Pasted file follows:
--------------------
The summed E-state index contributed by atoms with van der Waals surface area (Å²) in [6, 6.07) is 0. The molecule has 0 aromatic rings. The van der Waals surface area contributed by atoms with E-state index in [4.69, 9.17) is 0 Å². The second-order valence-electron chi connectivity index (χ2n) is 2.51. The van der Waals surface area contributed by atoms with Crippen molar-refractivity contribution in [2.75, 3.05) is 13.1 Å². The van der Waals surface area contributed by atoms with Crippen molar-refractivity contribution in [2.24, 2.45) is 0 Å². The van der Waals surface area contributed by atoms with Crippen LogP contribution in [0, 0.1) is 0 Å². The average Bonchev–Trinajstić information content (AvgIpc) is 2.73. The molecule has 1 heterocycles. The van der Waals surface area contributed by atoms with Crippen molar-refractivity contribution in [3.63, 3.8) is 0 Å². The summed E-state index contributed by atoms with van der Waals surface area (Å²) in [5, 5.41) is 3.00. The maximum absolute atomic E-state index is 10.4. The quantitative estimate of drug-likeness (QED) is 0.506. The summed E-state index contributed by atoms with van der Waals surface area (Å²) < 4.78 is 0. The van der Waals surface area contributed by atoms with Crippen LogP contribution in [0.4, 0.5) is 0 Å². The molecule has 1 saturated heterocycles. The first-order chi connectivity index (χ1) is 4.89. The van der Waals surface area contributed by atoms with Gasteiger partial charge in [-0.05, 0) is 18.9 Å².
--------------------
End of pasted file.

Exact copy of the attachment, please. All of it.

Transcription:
The summed E-state index contributed by atoms with van der Waals surface area (Å²) in [6, 6.07) is 0. The molecule has 0 aromatic rings. The van der Waals surface area contributed by atoms with E-state index in [4.69, 9.17) is 0 Å². The second-order valence-electron chi connectivity index (χ2n) is 2.51. The van der Waals surface area contributed by atoms with Crippen molar-refractivity contribution in [2.75, 3.05) is 13.1 Å². The van der Waals surface area contributed by atoms with Crippen molar-refractivity contribution in [2.24, 2.45) is 0 Å². The van der Waals surface area contributed by atoms with Crippen LogP contribution in [0, 0.1) is 0 Å². The average Bonchev–Trinajstić information content (AvgIpc) is 2.73. The molecule has 1 heterocycles. The van der Waals surface area contributed by atoms with Crippen molar-refractivity contribution in [3.63, 3.8) is 0 Å². The summed E-state index contributed by atoms with van der Waals surface area (Å²) in [5, 5.41) is 3.00. The maximum absolute atomic E-state index is 10.4. The quantitative estimate of drug-likeness (QED) is 0.506. The summed E-state index contributed by atoms with van der Waals surface area (Å²) < 4.78 is 0. The van der Waals surface area contributed by atoms with Crippen LogP contribution in [0.4, 0.5) is 0 Å². The molecule has 1 saturated heterocycles. The first-order chi connectivity index (χ1) is 4.89. The van der Waals surface area contributed by atoms with Gasteiger partial charge in [-0.05, 0) is 18.9 Å².